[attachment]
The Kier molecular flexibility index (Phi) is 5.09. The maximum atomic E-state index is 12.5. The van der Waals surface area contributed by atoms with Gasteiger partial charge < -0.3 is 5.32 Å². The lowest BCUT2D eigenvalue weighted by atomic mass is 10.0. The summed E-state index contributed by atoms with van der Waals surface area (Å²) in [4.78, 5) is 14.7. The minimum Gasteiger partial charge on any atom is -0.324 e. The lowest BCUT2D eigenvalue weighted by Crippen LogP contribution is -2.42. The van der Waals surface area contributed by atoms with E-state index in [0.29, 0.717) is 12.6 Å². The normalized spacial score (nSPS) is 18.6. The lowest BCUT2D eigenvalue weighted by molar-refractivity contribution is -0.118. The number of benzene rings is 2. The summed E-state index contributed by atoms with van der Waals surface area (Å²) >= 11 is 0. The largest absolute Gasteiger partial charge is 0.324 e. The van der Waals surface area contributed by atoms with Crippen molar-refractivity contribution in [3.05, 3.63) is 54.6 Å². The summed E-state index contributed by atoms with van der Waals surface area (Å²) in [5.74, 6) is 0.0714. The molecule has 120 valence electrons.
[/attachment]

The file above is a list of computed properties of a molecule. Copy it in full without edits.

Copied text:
The Kier molecular flexibility index (Phi) is 5.09. The maximum atomic E-state index is 12.5. The van der Waals surface area contributed by atoms with Gasteiger partial charge < -0.3 is 5.32 Å². The lowest BCUT2D eigenvalue weighted by atomic mass is 10.0. The summed E-state index contributed by atoms with van der Waals surface area (Å²) in [4.78, 5) is 14.7. The minimum Gasteiger partial charge on any atom is -0.324 e. The lowest BCUT2D eigenvalue weighted by Crippen LogP contribution is -2.42. The van der Waals surface area contributed by atoms with E-state index in [0.29, 0.717) is 12.6 Å². The normalized spacial score (nSPS) is 18.6. The lowest BCUT2D eigenvalue weighted by molar-refractivity contribution is -0.118. The number of benzene rings is 2. The summed E-state index contributed by atoms with van der Waals surface area (Å²) >= 11 is 0. The largest absolute Gasteiger partial charge is 0.324 e. The van der Waals surface area contributed by atoms with Crippen molar-refractivity contribution in [3.05, 3.63) is 54.6 Å². The summed E-state index contributed by atoms with van der Waals surface area (Å²) in [5.74, 6) is 0.0714. The molecule has 120 valence electrons.